Hurrah! It’s the start of the Olympics* – that great celebration of sport and stuff that we all know and love. Unless you’re British. Us Brits love to moan and groan about stuff. We’re not happy unless we can have a good old bitch. And we love to bitch about the Olympics.
I for one, however, love the Olympics. I think they’re great for reasons I won’t bore you with here. In fact, the only Olympic thing I don’t like is Olympian Sir Steve Redgrave who once promised to do an interview for your very own soaraway Shoot Up and then didn’t reply when I sent him a list of questions. What a cad, eh?
Anyway, I thought I’d better shoe-horn an article about diabetes into an Olympic theme; so I thought about all those gold medal winning diabetes moments:
- Testing your blood glucose after a difficult meal – a massive buffet, say – and getting a spot on result of 6.0
- Finding your A1C is much improved with little or no extra effort
- Doing a set change and noting your pump has full insulin and full battery. Easy to do but strangely satisfying
- Getting blood glucose results between 5.0 and 7.0 all day – from morning until bedtime
- Explaining to someone the differences between Type One and Type Two and them understanding it first time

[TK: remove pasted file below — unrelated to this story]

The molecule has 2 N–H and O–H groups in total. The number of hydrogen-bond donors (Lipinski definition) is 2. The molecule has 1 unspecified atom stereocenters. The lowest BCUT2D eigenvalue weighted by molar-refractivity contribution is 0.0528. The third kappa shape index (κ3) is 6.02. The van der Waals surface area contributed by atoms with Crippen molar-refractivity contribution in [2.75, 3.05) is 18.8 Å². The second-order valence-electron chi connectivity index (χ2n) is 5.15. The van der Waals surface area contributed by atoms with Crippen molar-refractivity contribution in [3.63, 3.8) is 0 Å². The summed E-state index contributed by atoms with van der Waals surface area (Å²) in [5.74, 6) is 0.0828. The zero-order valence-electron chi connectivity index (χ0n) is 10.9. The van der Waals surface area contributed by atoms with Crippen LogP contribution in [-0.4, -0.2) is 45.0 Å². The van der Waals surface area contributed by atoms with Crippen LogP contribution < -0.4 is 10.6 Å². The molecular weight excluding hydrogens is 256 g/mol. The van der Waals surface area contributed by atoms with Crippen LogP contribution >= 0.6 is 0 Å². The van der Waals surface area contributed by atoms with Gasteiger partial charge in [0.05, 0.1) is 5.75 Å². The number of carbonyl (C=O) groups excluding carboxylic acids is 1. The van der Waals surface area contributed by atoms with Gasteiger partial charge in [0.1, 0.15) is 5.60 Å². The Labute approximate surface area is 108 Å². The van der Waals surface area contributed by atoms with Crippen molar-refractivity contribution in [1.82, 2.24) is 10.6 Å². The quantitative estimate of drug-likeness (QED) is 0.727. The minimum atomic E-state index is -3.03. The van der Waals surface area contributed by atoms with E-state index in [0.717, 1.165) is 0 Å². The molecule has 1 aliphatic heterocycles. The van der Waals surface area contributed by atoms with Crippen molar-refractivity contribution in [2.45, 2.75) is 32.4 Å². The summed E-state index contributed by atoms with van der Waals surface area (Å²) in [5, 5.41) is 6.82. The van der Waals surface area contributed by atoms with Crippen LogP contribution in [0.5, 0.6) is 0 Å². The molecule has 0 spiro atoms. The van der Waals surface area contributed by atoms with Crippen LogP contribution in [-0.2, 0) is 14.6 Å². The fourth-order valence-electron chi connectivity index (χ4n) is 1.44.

- Going for a long bike ride without crashing blood glucose
- Reaching for your BG monitor and finding it isn’t in the other room
- Treating a hypo and finding the next five Fruit Pastilles in the pack are all black ones!
In my experience, much like the Olympics themselves, any one of these great things only seems to happen to me every four years or so. So looking forward to Rio 2016! Huzzah!
* I’ve made lots of references to the Olympic games in this article; as I’m based in the United Kingdom this potentially breaches not one, but two, Acts of Parliament, namely the Olympic Symbol etc (Protection) Act 1995 and the London Olympic Games and Paralympic Games Act 2006. The British Olympic Association also has a trademark for the word mark LONDON 2012 (number 2359105) which it licenses to The London Organising Committee of the Olympic Games and Paralympic Games Limited (“LOCOG”). There’s also a European Community trademark (number 3422921) for the word mark LONDON 2012. However, this one is registered by the International Olympic Committee and is, again, used by LOCOG under licence. However my potential misuse of the Olympic terms doesn’t really bother me because I know that those hardworking and talented men and women in LOCOG’s brand protection team have considerably bigger fish to fry at the moment. By the way, well done if you actually read this footnote all the way through.